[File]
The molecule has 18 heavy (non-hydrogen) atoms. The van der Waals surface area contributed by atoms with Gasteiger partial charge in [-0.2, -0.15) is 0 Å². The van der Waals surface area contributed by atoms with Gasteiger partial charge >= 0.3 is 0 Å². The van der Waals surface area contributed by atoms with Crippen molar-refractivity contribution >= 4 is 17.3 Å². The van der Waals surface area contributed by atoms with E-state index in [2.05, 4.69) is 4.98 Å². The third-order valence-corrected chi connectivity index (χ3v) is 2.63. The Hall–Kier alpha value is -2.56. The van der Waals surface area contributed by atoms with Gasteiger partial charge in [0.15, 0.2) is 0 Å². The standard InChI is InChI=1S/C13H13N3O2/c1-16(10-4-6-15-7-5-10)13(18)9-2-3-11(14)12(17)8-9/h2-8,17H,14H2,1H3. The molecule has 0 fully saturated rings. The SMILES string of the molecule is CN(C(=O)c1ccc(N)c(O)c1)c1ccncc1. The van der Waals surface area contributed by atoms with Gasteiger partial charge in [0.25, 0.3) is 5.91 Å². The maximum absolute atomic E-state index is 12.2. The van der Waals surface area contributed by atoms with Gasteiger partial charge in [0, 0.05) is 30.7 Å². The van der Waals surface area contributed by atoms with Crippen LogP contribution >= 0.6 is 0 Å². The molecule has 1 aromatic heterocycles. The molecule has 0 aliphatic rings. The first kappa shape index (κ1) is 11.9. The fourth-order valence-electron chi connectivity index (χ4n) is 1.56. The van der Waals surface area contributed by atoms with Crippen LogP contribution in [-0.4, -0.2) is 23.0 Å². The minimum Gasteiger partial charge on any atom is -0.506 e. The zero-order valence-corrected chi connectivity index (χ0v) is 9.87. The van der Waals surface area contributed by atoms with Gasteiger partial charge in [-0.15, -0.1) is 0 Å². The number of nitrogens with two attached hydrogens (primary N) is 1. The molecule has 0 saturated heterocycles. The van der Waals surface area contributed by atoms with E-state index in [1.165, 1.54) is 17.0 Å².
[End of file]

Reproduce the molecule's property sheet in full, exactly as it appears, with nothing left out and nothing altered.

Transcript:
The molecule has 18 heavy (non-hydrogen) atoms. The van der Waals surface area contributed by atoms with Gasteiger partial charge in [-0.2, -0.15) is 0 Å². The van der Waals surface area contributed by atoms with Gasteiger partial charge >= 0.3 is 0 Å². The van der Waals surface area contributed by atoms with Crippen molar-refractivity contribution >= 4 is 17.3 Å². The van der Waals surface area contributed by atoms with E-state index in [2.05, 4.69) is 4.98 Å². The third-order valence-corrected chi connectivity index (χ3v) is 2.63. The Hall–Kier alpha value is -2.56. The van der Waals surface area contributed by atoms with Gasteiger partial charge in [0.15, 0.2) is 0 Å². The standard InChI is InChI=1S/C13H13N3O2/c1-16(10-4-6-15-7-5-10)13(18)9-2-3-11(14)12(17)8-9/h2-8,17H,14H2,1H3. The molecule has 0 fully saturated rings. The SMILES string of the molecule is CN(C(=O)c1ccc(N)c(O)c1)c1ccncc1. The van der Waals surface area contributed by atoms with Gasteiger partial charge in [0.25, 0.3) is 5.91 Å². The maximum absolute atomic E-state index is 12.2. The van der Waals surface area contributed by atoms with Gasteiger partial charge in [0, 0.05) is 30.7 Å². The van der Waals surface area contributed by atoms with Crippen LogP contribution >= 0.6 is 0 Å². The molecule has 1 aromatic heterocycles. The molecule has 0 aliphatic rings. The first kappa shape index (κ1) is 11.9. The fourth-order valence-electron chi connectivity index (χ4n) is 1.56. The van der Waals surface area contributed by atoms with Crippen LogP contribution in [-0.4, -0.2) is 23.0 Å². The minimum Gasteiger partial charge on any atom is -0.506 e. The zero-order valence-corrected chi connectivity index (χ0v) is 9.87. The van der Waals surface area contributed by atoms with Gasteiger partial charge in [-0.15, -0.1) is 0 Å². The number of nitrogens with two attached hydrogens (primary N) is 1. The molecule has 0 saturated heterocycles. The van der Waals surface area contributed by atoms with E-state index in [1.165, 1.54) is 17.0 Å².